Signal Hill budget workshop highlights both successes and newer concerns

By CJ Dablo
Staff Writer

Yes, Signal Hill presented a few fat numbers that mark another balanced budget for the city’s next fiscal year. Yet, Tuesday night’s budget workshop made it clear that the Council will still have to determine how they’ll manage increased costs and which programs and services will be essential to keep.
“We used to say, ‘Is it nice or necessary?’ I think now we’ve been using the term, ‘Is it nice or absolutely necessary?” said Councilmember Michael Noll at the May 24 meeting at the Council Chambers.
The good news: following a Council mandate to cut two percent from the budget starting in the fiscal year of 2009-2010, the City has so far saved $1.2 million, according to a staff report. Signal Hill has saved money in a few areas highlighted at the evening workshop. They’ve initiated a hiring freeze on non-police staff positions. They’ve now required employees to contribute part of their paychecks to their retirement benefits. They have not offered cost-of-living adjustment increases to the City personnel for the last two years.
The revenues for the City are also up. The estimated revenue is $16.4 million for Fiscal Year 2011-2012, which is 10 percent more than the estimated $14.9-million revenue projected for Fiscal Year 2010-2011, according to a report by Maida Alcantara, Signal Hill’s finance director.
This revenue projection includes a more positive outlook for city sales-tax revenues. The director reported that those revenues are projected to be almost 9 percent more in 2011-2012 than what was projected for the current fiscal year.
The bad news: the City Council will soon need to make key decisions that will affect the city’s services. The Water Replenishment District (WRD) has increased fees to the City by 64 percent since 2008. The public works department has projected a budget of $789,800 for the program that ensures compliance with environmental standards for managing the waste that gets into the storm drain. And last, but not least, the future of a childcare program is on the line.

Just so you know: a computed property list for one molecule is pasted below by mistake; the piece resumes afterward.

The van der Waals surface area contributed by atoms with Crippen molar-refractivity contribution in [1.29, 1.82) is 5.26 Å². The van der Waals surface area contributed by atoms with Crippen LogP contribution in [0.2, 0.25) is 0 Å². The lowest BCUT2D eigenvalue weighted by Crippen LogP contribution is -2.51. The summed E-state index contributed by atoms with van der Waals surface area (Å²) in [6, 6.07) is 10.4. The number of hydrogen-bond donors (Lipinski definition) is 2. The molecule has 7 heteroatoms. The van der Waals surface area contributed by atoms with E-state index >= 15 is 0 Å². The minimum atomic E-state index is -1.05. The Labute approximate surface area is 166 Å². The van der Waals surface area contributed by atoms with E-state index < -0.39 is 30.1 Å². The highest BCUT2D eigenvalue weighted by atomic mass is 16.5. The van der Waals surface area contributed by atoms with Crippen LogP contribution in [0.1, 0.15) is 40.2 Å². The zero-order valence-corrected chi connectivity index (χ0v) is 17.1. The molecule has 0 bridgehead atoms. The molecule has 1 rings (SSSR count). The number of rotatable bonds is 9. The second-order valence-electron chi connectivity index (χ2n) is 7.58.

Even in a 2.2-square-mile city, the numbers still affect the quality of life of the people who depend on its services, even down to the littlest residents who call Signal Hill their home.
A few parents joined the workshop to voice their concern that Kids Kamp, a childcare program targeted towards kindergarten through fifth-grade students, may soon shut down. According to a city report, the staff weighed a few options and eventually recommended to the Council to close down Kids Kamp and then expand what is now an informal “drop-in” after-school program that is free of charge to parents. No before-school care would be available under this program. About 15 kids attend Kids Kamp in the current fiscal year. Six years ago, about 47 kids participated in the program.
According to the report from Pilar Alcivar-McCoy, director of community services, families have chosen to use other options for their childcare needs. Kids Kamp costs approximately $395 per month for city residents to enroll a child in both the before- and after-school childcare program. The report suggests that one of the reasons the program has seen a decline in attendance may have to do with cost.
“Both Alvarado and Signal Hill Elementary School offer free after-school programs,” Alcivar-McCoy said in her report. “Signal Hill has a maximum capacity of 120 students, and Alvarado has a maximum capacity of 85 students. Both programs are currently full with long waiting lists.”